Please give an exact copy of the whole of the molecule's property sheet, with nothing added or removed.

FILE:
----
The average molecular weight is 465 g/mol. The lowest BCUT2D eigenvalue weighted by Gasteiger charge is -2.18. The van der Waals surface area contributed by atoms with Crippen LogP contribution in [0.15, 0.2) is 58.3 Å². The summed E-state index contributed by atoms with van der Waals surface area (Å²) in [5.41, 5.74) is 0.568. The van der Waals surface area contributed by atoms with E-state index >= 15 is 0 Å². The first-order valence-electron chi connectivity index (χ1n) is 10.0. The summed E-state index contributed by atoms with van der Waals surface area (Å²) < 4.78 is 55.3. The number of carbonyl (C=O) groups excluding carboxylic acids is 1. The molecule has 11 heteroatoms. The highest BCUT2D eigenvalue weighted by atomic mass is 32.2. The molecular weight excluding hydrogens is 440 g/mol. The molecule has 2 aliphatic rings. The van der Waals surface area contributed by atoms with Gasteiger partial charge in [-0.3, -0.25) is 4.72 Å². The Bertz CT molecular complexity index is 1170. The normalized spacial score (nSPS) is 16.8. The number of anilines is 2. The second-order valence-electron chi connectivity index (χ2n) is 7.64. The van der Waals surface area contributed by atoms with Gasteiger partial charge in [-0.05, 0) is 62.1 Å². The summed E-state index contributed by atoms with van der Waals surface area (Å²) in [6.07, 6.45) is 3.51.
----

The average molecular weight is 465 g/mol. The lowest BCUT2D eigenvalue weighted by Gasteiger charge is -2.18. The van der Waals surface area contributed by atoms with Crippen LogP contribution in [0.15, 0.2) is 58.3 Å². The summed E-state index contributed by atoms with van der Waals surface area (Å²) in [5.41, 5.74) is 0.568. The van der Waals surface area contributed by atoms with E-state index >= 15 is 0 Å². The first-order valence-electron chi connectivity index (χ1n) is 10.0. The summed E-state index contributed by atoms with van der Waals surface area (Å²) < 4.78 is 55.3. The number of carbonyl (C=O) groups excluding carboxylic acids is 1. The molecule has 11 heteroatoms. The highest BCUT2D eigenvalue weighted by atomic mass is 32.2. The molecular weight excluding hydrogens is 440 g/mol. The molecule has 2 aliphatic rings. The van der Waals surface area contributed by atoms with Gasteiger partial charge in [-0.3, -0.25) is 4.72 Å². The Bertz CT molecular complexity index is 1170. The normalized spacial score (nSPS) is 16.8. The number of anilines is 2. The second-order valence-electron chi connectivity index (χ2n) is 7.64. The van der Waals surface area contributed by atoms with Gasteiger partial charge in [-0.05, 0) is 62.1 Å². The summed E-state index contributed by atoms with van der Waals surface area (Å²) in [6.07, 6.45) is 3.51.